ONE-YEAR ANNIVERSARY SPECIAL REPORT
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Nation building becomes key part of U.S. policy
By Jon Frandsen | GNS
WASHINGTON - One of the little-noticed but lasting legacies of the war in Iraq and the war on terrorism is how the once-scorned notion of ``nation building'' has become a crucial element of American foreign policy.
President Bush once scoffed at the notion of creating a corps of nation builders. But the rocky effort to pacify Iraq and turn it into a Middle East outpost of democracy now has him ready to accept the idea.
It used to be that debates over potential military intervention and long-term occupation were about whether the United States should risk American lives and resources - and possible Vietnam-like entanglement - in cases that did not involve direct American interests, such as the genocidal ``ethnic cleansing'' in the Balkans.
But now nation building, broadly defined as the combined use of military force, physical reconstruction and the restructuring of social institutions to reshape a chaotic or collapsed country, is regarded as a matter of national security, not national conscience.
The country learned on Sept. 11, 2001, just how grave a threat was posed by a small and failed state such as Afghanistan.
Removing a regime like the Taliban by force was the immediate solution. Filling a vacuum that could be replaced by anarchy or another group of extremists called for a complicated effort to remake a country that had known nothing but war and chaos for more than two decades.
Even though Afghanistan is far from being an assured success, the Bush administration added Iraq to its nation building to-do list. That far more risky and ambitious venture is still being carried out by 120,000 U.S. troops, hundreds of diplomats and $18 billion in taxpayers' money - with no end in sight.
And there are easily a dozen or more states governed by tyrants, threatened by insurrection or barely governed at all - think North Korea, Pakistan or Sudan - that could erupt in crises that could draw in the United States. On Thursday, Bush ordered more than 100 U.S. troops to Kosovo as part of a 350-member NATO force to try to quell an eruption of violence that has killed more than two dozen people. It was the worst outbreak of fighting there since the war ended in 1999.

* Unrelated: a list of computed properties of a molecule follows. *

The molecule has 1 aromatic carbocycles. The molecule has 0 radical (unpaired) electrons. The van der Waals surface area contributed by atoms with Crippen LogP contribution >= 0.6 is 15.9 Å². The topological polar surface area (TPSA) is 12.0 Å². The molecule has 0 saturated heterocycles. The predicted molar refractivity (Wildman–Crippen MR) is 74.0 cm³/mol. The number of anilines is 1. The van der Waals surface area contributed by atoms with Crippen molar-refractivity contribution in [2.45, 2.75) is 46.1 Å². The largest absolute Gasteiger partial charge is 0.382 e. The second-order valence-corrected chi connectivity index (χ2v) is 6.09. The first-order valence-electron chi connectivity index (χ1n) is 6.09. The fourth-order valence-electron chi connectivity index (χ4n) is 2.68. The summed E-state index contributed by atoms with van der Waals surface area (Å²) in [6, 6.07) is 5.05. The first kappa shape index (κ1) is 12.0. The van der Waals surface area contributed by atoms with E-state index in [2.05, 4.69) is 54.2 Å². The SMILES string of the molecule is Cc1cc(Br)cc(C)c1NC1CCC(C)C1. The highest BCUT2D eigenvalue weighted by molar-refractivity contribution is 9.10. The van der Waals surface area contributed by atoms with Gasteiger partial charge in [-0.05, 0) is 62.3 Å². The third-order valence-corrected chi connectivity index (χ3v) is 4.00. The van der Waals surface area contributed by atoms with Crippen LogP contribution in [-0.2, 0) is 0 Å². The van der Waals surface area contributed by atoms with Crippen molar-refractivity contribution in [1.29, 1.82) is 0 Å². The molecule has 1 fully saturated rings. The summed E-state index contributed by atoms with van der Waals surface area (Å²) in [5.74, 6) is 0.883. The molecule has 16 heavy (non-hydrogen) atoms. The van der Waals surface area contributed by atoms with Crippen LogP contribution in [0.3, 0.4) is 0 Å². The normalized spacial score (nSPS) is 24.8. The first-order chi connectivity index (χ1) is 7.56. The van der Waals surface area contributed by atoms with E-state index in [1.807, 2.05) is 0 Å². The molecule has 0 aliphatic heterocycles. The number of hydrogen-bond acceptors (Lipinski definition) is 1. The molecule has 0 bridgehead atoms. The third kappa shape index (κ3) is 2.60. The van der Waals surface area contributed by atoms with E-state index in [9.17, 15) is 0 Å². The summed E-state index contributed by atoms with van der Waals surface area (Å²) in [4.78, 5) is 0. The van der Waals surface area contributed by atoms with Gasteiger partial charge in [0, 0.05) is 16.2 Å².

``We have not just declared war on terrorists, but on failed states, which are incubators for these groups,'' Senate Foreign Relations Committee Chairman Richard Lugar, R-Ind., said in an interview. ``Nation building is something we have to do now, even though people have not articulated this seismic shift in policy.''
The problem is, nation building is not something the United States - or any other country - does particularly well.
To be successful, nation building requires more than good intentions and a mountain of money.
The list of potential needs and skills is almost boundless. A sample would include: a detailed understanding of a given culture; engineers capable of building and repairing bridges, power plants and water treatment facilities; writing and enacting a constitution; creating a legal system and training those in it; creating a skilled diplomatic corps.
But the greatest requirements are experience and a willingness to learn from mistakes that are sometimes tragic.
For example, when the United States restored the democratically elected Jean-Bertrand Aristide to power in Haiti in 1994, Aristide disbanded the country's hated military. In its place, the United States and its allies trained and built a police force to take its place.
However, the United States failed to create an equally solid judicial and penal system. That meant that when police officers did what they were trained to do and captured a suspect, they ``had to either kill them or let them go,'' said James Dobbins, who led every U.S. nation-building operation from Somalia in 1992 to Afghanistan.